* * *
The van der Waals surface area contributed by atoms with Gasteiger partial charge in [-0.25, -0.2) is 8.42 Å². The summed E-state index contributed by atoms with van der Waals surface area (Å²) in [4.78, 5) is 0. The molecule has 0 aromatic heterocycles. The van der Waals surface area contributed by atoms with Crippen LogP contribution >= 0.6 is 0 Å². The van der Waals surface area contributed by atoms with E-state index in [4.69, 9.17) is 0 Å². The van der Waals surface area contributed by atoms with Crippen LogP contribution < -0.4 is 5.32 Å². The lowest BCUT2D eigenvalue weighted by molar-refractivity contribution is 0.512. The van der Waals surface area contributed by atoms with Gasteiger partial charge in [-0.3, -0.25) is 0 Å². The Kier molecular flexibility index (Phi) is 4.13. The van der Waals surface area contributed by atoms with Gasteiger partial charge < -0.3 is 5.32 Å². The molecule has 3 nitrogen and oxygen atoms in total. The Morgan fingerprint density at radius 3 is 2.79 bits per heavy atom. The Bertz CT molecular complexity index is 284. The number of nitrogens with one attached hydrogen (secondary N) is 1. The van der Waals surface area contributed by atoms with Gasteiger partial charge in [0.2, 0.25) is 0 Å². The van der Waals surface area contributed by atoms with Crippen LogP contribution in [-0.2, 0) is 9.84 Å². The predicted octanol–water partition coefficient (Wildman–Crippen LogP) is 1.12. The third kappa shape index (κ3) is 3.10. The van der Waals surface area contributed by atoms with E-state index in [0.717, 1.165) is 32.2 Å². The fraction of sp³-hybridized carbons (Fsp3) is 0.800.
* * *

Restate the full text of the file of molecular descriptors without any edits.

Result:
The van der Waals surface area contributed by atoms with Gasteiger partial charge in [-0.25, -0.2) is 8.42 Å². The summed E-state index contributed by atoms with van der Waals surface area (Å²) in [4.78, 5) is 0. The molecule has 0 aromatic heterocycles. The van der Waals surface area contributed by atoms with Crippen LogP contribution >= 0.6 is 0 Å². The van der Waals surface area contributed by atoms with E-state index in [4.69, 9.17) is 0 Å². The van der Waals surface area contributed by atoms with Crippen LogP contribution < -0.4 is 5.32 Å². The lowest BCUT2D eigenvalue weighted by molar-refractivity contribution is 0.512. The van der Waals surface area contributed by atoms with Gasteiger partial charge in [-0.3, -0.25) is 0 Å². The Kier molecular flexibility index (Phi) is 4.13. The van der Waals surface area contributed by atoms with Gasteiger partial charge < -0.3 is 5.32 Å². The molecule has 3 nitrogen and oxygen atoms in total. The Morgan fingerprint density at radius 3 is 2.79 bits per heavy atom. The Bertz CT molecular complexity index is 284. The number of nitrogens with one attached hydrogen (secondary N) is 1. The van der Waals surface area contributed by atoms with Gasteiger partial charge in [0.2, 0.25) is 0 Å². The van der Waals surface area contributed by atoms with Crippen LogP contribution in [-0.2, 0) is 9.84 Å². The predicted octanol–water partition coefficient (Wildman–Crippen LogP) is 1.12. The third kappa shape index (κ3) is 3.10. The van der Waals surface area contributed by atoms with E-state index in [0.717, 1.165) is 32.2 Å². The fraction of sp³-hybridized carbons (Fsp3) is 0.800.